On Monday, Arthur Goldstuck, MD of World Wide Worx pressed Liberty Holdings customers to change any bank account or other system details that have the same passwords as their Liberty accounts.
At a press conference on Sunday evening, Liberty admitted to a third party data breach on Saturday night but that no customers had yet been financially impacted.
Goldstuck said the breach of Liberty’s client information is the largest hack of a financial institution in South Africa, noting that it was "a little concerning" that it took the company two days to admit the breach to the public and clients.
According to Fin24, Goldstuck said by phone that the perpetrators of the breach had threatened to release confidential information of Liberty clients to clients of their own on the 'dark web' – a haven on the internet for many criminals and illegal activities, which requires specific software to access.
Goldstuck suggests that people buying this information will want to retrieve as much of Liberty’s customers’ personal data, such as policy documents and their log-in details for their Liberty accounts. He says that, because people typically use the same password across multiple accounts, their transactional banking accounts could be at risk.
The attackers have warned Liberty that should they not meet their demands for money, the information will be released incrementally to the dark web. No figure has been disclosed by Liberty as yet and they have denied any payments have been made.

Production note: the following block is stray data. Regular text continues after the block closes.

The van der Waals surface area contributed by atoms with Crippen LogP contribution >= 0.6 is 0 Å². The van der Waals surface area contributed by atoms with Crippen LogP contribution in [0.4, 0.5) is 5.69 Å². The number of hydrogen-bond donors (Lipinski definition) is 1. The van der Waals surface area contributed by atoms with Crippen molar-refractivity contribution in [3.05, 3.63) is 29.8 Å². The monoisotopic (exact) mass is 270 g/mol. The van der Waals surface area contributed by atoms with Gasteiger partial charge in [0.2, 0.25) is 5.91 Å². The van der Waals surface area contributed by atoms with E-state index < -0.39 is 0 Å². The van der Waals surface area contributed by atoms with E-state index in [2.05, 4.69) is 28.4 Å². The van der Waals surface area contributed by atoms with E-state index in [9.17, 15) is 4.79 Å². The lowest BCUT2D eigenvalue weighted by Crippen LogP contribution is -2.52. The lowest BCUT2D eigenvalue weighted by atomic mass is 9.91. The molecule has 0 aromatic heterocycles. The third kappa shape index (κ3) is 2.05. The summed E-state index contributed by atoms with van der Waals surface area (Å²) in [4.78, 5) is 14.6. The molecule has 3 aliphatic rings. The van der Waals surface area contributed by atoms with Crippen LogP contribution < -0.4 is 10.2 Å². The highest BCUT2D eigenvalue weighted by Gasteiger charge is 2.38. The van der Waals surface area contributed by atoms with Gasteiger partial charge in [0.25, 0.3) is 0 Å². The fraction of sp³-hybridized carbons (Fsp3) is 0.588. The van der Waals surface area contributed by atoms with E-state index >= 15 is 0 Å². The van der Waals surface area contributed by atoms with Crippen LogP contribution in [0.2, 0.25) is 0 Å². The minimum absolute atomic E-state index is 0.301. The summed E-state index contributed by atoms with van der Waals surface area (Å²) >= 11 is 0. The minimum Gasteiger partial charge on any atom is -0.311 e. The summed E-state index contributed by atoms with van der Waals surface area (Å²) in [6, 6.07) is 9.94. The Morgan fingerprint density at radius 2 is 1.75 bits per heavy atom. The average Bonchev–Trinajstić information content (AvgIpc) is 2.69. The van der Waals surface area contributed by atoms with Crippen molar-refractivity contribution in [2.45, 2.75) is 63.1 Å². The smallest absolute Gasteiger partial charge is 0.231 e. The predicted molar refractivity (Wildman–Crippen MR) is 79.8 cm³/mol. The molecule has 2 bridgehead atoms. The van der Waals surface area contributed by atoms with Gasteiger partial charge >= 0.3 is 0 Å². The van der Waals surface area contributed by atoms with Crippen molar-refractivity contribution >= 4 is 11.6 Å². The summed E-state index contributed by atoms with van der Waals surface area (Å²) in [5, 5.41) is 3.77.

Liberty said in a statement on the JSE newswires on Monday morning that any client whose information had been impacted would be informed in due course and that no further action would be required from policy-holders.
Liberty's website claims it offers asset management, investment, insurance and health products to 3.2 million people across Africa.
Goldstuck urged the company to be "fully transparent" about all the details of the breach.
"Liberty is guarded about the nature and other details of the hack, saying only the breach is subject to a police investigation.
"There is speculation that there was inside involvement. It appears [they] had access to the entire server [so] it seems unlikely it was external," said Goldstuck.
At Sunday's press conference, Liberty Holdings CEO, David Munro, said that authorities requested the financial institution to investigate whether the breach was an inside job or not, while police also investigate this possibility.
Apparently, all the emails affected were from Liberty's insurance division but, due to police investigations, he was unable to provide further details, including whether the hack had taken place inside or outside South Africa, or how many clients were impacted.
Goldstuck added that financial institutions were particularly vulnerable to data attacks. "Banks are fighting an ongoing war against hackers… it’s astonishing that there aren’t more breaches."